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   Chapter 22 No.22

Winsome Winnie and other New Nonsense Novels By Stephen Leacock Characters: 2042

Updated: 2017-12-01 00:04

The scene was a striking one. It was night. Never had the Mississippi presented a more remarkable appearance. Broad bayous, swollen beyond our powers of description, swirled to and fro in the darkness under trees garlanded with Spanish moss. All moss other than Spanish had been swept away by the angry flood of the river.

Eggleston Lee Carey Randolph, a young Virginian, captain of the --th company of the --th regiment of --'s brigade-even this is more than we ought to say, and is hard to pronounce-attached to the Army of the Tennessee, struggled in vain with the swollen waters. At times he sank. At other times he went up.

In the intervals he wondered whether it would ever be possible for him to rejoin the particular platoon of the particular regiment to which he belonged, and of which's whereabouts (not having the volume of the army record at hand) he was in ignorance. In the intervals, also, he reflected on his past life to a sufficient extent to give the reader a more or less workable idea as to who

and to what he was. His father, the old grey-haired Virginian aristocrat, he could see him still. "Take this sword, Eggleston," he had said, "use it for the State; never for anything else: don't cut string with it or open tin cans. Never sheathe it till the soil of Virginia is free. Keep it bright, my boy: oil it every now and then, and you'll find it an A 1 sword."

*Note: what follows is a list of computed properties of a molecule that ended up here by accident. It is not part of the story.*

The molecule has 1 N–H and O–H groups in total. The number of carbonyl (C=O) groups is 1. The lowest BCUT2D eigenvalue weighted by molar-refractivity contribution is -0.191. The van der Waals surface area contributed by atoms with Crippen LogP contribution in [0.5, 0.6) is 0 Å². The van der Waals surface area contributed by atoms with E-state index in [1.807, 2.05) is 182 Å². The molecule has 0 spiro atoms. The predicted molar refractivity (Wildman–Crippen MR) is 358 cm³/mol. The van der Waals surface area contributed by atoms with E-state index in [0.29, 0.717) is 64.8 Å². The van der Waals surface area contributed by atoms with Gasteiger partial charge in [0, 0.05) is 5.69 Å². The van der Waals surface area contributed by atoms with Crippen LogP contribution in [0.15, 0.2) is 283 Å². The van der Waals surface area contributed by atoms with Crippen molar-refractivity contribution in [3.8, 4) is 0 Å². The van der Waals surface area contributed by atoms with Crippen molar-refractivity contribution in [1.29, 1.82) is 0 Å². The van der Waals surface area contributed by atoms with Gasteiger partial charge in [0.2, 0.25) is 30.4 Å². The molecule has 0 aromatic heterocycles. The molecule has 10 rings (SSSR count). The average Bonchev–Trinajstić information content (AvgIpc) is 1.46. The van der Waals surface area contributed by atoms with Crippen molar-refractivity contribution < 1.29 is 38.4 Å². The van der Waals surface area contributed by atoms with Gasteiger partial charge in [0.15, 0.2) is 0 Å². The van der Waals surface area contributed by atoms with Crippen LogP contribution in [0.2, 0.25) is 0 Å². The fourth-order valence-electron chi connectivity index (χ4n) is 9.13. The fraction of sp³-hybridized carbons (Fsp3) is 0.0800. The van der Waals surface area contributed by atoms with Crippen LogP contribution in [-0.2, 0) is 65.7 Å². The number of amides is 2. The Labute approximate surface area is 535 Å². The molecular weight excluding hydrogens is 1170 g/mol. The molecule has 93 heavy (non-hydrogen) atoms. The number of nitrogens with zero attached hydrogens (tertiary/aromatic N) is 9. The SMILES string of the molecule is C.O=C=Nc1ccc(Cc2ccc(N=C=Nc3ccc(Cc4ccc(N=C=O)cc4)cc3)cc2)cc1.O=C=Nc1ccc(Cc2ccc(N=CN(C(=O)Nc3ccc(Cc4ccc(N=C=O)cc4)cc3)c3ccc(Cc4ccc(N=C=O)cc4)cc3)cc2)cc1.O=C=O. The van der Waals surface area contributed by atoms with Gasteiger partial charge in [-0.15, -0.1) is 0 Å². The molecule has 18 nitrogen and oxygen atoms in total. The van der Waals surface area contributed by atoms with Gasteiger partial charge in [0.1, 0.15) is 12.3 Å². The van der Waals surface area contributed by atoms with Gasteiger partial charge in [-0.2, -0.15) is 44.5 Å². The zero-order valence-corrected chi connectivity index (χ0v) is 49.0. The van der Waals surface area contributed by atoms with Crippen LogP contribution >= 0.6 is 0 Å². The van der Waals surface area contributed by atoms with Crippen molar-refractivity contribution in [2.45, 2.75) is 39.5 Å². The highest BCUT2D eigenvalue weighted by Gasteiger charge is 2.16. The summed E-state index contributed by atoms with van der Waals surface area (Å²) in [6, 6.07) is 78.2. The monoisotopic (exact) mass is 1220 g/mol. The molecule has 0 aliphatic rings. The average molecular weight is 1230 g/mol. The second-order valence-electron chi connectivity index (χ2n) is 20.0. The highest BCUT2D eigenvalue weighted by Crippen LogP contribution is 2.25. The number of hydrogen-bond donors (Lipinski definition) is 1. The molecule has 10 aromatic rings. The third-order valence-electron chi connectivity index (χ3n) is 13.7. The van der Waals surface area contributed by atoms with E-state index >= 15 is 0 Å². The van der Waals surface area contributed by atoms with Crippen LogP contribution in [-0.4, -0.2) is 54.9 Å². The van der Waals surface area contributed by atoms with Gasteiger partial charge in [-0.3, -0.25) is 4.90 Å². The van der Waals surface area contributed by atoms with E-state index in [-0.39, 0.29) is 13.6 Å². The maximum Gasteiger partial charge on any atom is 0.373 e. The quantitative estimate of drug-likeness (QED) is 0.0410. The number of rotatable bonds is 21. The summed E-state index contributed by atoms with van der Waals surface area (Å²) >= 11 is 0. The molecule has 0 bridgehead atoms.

Did Eggleston think, too, in his dire peril of another-younger than his father and fairer? Necessarily, he did. "Go, Eggleston!" she had exclaimed, as they said farewell under the portico of his father's house where she was visiting, "it is your duty. But mine lies elsewhere. I cannot forget that I am a Northern girl. I must return at once to my people in Pennsylvania. Oh, Egg, when will this cruel war end?"

So had the lovers parted.

Meanwhile-while Eggleston is going up and down for the third time, which is of course the last-suppose we leave him, and turn to consider the general position of the Confederacy. All right: suppose we do.

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